However….there's the stuff we tell ourselves, over and over, when we're awake and coherent and trying to keep our cozy worldview intact….and then there are those niggling little ideas that sneak up on us now and then, to torment us by calling that worldview into question.  That's the devil talkin', as some would have it.  Others might suggest that those pesky doubts, when they come to religious folk, are what's left of a person's rational mind, trying desperately to save itself from the brain-numbing effects of superstition and blind faith.

 

Because their brains have been more thoroughly pickled by Magic Thinking than the average 21st Century Unitarian, devout Muslims are more immune to the religious skepticism that results from rational thought.  But they are still human, after all!  (He said charitably.)  So surely, on some level, some Muslims must realize that their religion's truth-claims seem a little…iffy.  Therefore Islam requires the sort of violent, hair-trigger response we often see, in order to survive its frequent collisions with reality.

 

The problem, for any True Believer who still has a few functioning brain cells rattling around in his superstition-besotted noggin, is that his religion has "Man-Made" stamped all over it.  The self-serving chicanery of the prophet Muhammad was pretty obvious to any ten-year-old who was paying attention.  Even his child-bride, Aisha, commented on it.  Perhaps only the father of Mormonism, Joseph Smith, was a more obvious fraud  –  and only by a slight margin.  So some of the better-informed Muslims must be secretly wrestling with doubt, which expresses itself in rage whenever outsiders show a lack of respect for their rickety ideology.

4)  Being a Muslim costs you. 

I think it's likely that Muslim intolerance for criticism is heightened by the fact that they give up a lot to be part of that system.  They've got a lot invested in the franchise, so they want to see it prosper.  Ahmed is part of the most sexually-repressed culture on earth.  He can't even get a good look at a Muslim girl who's past the age of puberty, much less touch her.  His societies are among the poorest in the world (unless they're sitting on oil).  They're hopelessly out of step with the modern world.  And they tend to be joyless hell-holes, full of sullen, violence-prone pricks like himself.  Therefore, his religion, which creates this culture and these grim circumstances, had damn sure better be true.  It had damn well better be his ticket to Paradise.  I think that, on the whole, Ahmed actually does believe his religion to be the Real Deal; but he doesn't want to hear anyone suggest otherwise, because he can't even entertain that possibility.  He's got too much riding on his cosmological bet.  So there's a little tension there, in other words.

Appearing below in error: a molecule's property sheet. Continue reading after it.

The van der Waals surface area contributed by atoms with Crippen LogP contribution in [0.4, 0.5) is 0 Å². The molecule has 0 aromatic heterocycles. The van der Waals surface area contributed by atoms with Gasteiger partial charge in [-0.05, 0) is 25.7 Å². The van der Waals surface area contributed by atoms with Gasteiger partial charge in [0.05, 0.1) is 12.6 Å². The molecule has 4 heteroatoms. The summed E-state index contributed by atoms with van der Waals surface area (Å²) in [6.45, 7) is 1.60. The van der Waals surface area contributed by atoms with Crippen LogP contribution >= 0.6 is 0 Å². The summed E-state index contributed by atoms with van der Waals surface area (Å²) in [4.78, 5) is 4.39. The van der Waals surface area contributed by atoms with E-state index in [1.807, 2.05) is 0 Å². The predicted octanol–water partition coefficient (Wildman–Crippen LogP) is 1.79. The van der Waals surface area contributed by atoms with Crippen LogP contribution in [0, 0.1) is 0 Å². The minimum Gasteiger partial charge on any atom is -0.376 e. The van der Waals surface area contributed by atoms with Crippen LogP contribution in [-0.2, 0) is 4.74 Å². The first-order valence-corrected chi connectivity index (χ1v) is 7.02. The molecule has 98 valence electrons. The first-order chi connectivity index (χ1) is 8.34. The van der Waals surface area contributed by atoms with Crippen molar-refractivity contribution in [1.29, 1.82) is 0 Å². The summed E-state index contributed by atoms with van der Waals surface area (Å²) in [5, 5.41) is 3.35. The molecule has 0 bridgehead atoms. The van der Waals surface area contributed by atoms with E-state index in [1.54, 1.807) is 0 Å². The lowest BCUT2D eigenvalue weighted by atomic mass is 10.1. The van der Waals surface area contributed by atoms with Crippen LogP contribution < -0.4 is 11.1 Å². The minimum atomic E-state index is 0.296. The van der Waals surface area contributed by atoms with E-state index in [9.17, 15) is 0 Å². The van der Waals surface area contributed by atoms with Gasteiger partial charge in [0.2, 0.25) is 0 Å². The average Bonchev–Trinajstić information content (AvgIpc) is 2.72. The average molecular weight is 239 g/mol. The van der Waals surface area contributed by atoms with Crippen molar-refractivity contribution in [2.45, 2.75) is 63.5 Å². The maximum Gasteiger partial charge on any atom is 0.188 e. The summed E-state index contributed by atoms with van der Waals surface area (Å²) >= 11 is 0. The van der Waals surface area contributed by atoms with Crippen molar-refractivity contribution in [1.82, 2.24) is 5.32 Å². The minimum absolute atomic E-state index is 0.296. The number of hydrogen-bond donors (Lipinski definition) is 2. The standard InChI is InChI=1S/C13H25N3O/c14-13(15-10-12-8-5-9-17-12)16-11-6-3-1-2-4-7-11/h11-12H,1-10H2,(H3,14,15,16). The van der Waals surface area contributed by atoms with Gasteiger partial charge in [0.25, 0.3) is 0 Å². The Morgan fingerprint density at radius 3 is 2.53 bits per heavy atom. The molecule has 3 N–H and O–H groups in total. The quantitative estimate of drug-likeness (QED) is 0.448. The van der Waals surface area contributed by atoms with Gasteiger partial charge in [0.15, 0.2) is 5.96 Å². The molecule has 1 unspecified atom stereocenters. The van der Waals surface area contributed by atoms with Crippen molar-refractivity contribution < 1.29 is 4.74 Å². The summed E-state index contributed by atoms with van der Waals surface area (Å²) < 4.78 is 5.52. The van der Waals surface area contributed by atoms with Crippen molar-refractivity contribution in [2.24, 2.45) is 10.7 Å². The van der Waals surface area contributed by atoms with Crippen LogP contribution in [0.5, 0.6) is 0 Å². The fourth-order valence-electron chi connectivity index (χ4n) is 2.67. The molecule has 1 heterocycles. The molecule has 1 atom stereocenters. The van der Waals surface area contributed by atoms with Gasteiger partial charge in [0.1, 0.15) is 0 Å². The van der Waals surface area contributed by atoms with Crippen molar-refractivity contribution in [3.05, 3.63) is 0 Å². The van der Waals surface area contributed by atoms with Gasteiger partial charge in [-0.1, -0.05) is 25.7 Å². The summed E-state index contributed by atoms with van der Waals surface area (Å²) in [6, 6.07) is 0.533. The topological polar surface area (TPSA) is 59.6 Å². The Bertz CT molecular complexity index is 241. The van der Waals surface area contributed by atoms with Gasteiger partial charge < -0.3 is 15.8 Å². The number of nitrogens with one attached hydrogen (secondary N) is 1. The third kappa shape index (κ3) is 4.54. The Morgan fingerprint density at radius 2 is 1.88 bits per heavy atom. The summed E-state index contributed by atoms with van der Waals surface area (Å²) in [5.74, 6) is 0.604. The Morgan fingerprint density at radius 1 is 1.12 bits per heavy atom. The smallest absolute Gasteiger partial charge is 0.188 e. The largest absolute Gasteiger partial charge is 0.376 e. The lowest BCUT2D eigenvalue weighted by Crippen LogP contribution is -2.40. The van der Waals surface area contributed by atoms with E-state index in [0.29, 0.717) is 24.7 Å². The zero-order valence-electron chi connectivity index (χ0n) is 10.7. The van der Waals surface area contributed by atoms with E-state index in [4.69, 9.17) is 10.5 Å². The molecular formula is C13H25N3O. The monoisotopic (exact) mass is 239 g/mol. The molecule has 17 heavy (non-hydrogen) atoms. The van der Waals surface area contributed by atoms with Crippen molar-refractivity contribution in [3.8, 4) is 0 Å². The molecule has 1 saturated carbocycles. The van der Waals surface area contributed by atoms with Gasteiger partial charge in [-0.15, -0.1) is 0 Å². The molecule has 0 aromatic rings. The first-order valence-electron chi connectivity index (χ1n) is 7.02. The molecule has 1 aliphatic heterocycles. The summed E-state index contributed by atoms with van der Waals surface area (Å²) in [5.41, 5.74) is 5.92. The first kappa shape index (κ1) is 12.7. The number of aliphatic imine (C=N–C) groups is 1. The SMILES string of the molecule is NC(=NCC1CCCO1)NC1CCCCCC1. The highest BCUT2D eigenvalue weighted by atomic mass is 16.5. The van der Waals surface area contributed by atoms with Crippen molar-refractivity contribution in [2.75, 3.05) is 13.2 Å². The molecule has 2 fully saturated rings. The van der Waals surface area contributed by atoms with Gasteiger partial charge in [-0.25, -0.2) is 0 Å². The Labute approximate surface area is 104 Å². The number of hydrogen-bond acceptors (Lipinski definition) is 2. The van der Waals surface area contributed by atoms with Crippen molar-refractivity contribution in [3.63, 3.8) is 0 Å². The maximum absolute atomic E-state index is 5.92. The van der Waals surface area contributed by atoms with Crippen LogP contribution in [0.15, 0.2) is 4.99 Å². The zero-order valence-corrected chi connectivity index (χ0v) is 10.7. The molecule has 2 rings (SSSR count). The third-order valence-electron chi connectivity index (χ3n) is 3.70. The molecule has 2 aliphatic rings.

But the primary reason for all of the rioting and rampaging and hysteria…

 

5)  Muslim outrage is so effective! 

Aside from these ideological and psychological factors, it's obvious that Muslims use their extreme "sensitivity" in a calculated effort to silence criticism.  They've learned that if they react to criticism by protesting and rioting like a bunch of violent, infantile brats  –  maybe burning down an embassy or two, and murdering a few infidels, the politically-correct establishment types in the West will do everything in their power to discourage the "offensive" remarks, or cartoons, books, or films. Western politicians and religious leaders will line up to condemn the "hurtful" statements regarding the Religion of Peace.  Freedom of speech be damned.  "Muslim feelings" and "community cohesion" trump all.